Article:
Ocean Blue - Cerulean
The Ocean Blue are from that town in Pennsylvania which gave its name to America's most famous chocolate bar. Oh, yes they are. Despite what you might be hearing they are not from Glasgow or Liverpool. The music they play belongs in that dreamy and jangly category of the late eighties when bands such as the Cocteau Twins had their most significant exposure and dozens of bands sprang up emulating the Smiths. Had the Ocean Blue been British they might have had some success, but they were American and that sealed their fate. Bringing out a dream pop album tinged with elements of jangle pop in the States in 1991 was a huge mistake. The grunge of Nirvana was like a tsunami on the American music scene and only hip-hop seemed to able to ride out the wave of working class white frustration and anger which it represented. The Ocean Blue were lost in walls of noise and teenage angst.
That is a shame for in Cerulean they produced a fine album of laid back mellow sounds which are the perfect antidote to all that guitar thrashing and high energy youthful exuberance. Lyrically, the band were, or put themselves, in a strange place. At times the lyrics can seem enormously complex, such as "Ballerina out of Control" and "Mercury"; at other times the lyrics have a naivete and child-like simplicity about them. Vocalist David Schelzel manages to cover a range of topics with his smooth yet distinctive delivery. Topics such as lazy days, sailing, walking on the shoreline dominate, and there is not a mention of love, sex, drugs, booze, cars or any of the other topics which have dominated popular music for generations.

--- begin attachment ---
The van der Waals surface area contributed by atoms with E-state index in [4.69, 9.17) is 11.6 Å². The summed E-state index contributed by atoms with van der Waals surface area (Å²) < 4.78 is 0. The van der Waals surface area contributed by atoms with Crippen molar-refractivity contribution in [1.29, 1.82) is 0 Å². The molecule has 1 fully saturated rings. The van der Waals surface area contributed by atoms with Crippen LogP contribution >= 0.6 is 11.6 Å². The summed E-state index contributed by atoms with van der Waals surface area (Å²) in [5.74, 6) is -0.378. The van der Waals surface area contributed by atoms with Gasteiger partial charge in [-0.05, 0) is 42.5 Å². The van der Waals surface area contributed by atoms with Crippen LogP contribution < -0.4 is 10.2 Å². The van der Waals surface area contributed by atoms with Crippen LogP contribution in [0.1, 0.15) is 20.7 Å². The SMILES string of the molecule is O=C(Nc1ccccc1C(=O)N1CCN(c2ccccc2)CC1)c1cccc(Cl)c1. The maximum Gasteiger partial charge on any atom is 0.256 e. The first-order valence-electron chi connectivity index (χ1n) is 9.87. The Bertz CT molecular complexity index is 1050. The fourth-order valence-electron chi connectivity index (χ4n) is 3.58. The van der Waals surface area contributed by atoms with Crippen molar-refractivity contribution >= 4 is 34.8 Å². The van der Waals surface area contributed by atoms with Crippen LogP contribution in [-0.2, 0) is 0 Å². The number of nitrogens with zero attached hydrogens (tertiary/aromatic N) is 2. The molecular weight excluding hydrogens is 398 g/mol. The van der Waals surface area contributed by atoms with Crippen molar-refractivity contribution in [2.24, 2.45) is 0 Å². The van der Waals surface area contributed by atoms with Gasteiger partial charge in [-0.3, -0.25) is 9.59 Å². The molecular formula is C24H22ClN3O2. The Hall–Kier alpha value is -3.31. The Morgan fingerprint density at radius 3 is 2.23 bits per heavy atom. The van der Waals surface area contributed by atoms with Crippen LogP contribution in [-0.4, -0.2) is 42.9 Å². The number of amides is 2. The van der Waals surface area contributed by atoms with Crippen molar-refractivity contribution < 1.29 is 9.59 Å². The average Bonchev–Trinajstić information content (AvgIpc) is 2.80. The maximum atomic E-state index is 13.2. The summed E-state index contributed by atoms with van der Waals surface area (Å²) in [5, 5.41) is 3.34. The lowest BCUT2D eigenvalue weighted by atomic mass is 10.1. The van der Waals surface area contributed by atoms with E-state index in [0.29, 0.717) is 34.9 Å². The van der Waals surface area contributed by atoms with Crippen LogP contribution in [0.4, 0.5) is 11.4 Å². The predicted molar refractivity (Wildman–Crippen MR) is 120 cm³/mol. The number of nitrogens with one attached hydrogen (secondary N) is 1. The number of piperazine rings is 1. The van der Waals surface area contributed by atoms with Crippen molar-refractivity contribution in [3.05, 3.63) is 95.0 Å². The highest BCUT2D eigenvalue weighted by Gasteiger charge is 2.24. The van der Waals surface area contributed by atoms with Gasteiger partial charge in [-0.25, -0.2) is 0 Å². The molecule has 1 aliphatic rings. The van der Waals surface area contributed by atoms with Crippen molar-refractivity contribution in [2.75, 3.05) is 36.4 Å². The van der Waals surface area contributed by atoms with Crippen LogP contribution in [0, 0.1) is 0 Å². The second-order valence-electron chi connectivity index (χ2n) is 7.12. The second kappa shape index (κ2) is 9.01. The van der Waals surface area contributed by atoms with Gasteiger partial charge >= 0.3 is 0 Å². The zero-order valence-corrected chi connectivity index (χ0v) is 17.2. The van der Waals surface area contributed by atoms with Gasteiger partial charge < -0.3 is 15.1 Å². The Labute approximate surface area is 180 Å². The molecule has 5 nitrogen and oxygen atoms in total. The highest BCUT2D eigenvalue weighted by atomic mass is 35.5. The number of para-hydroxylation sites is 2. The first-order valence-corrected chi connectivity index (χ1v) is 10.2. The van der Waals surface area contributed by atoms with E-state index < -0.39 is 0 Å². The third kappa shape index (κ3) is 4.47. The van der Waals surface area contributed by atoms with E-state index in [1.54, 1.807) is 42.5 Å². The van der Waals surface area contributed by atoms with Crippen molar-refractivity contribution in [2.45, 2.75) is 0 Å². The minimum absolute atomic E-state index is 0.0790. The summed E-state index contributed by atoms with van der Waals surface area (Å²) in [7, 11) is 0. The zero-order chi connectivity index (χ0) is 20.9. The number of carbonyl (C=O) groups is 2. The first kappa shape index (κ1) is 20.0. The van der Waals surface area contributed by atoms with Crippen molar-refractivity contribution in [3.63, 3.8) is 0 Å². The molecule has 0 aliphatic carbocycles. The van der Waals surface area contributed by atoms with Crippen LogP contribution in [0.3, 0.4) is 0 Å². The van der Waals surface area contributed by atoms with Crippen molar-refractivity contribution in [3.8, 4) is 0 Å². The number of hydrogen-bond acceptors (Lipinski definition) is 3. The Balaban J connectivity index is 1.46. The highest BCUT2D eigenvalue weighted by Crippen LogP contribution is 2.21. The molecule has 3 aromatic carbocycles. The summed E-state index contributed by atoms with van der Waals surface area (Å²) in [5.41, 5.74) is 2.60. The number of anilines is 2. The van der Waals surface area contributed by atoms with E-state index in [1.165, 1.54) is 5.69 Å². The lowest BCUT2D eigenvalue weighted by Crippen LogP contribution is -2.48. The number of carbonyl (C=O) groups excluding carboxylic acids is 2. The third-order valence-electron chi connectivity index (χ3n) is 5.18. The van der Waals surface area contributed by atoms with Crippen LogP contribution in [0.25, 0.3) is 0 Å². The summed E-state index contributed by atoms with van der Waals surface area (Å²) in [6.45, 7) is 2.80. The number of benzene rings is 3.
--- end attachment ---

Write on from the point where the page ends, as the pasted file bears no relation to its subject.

What the Ocean Blue have managed to do is to craft an album for the mood, and it helps if you are in a particular mood to listen to it. Some of the songs really have to be listened to in order to get the full flavour, but it is an effort well worth making. The title track is a perfect example of the cleverly written lyric and is one of those songs which is guaranteed to lift even the most downhearted spirit. And while on the subject of spirits, "The Planetarium Scene" is surprisingly spiritual in the feelings that it evokes without ever mentioning any spiritual or supernatural being - simply singing about the vast expanse of the universe seems to be enough to achieve that.
Other tracks cover themes as varied as a guided tour across some of the world's most famous sights to a nostalgic look back at a time when we were younger and life was so much simpler and less stressful. And it is by this time, the middle song on the album, "When Life Was Easy", that the point of this album finally dawns on you. This is an album deliberately crafted to bring those warm and fuzzy feelings of comfort back to you. This album is designed to relieve you of the everyday stresses which make all our lives such miserable pits of monotony and pressure. This is the perfect album for the wage slave heading to work on the tube; for the mother staying at home with the screaming baby; for the guy who slogs his guts out day after day to put food on the table and provide a home for his family; even for the workaholic CEO who hasn't seen his children in weeks and wonders why his wife wants to leave him. And if you fit any of those descriptions, or even see a little bit of yourself in any of them, then maybe you should check out Cerulean and get some soothing chills of your own.
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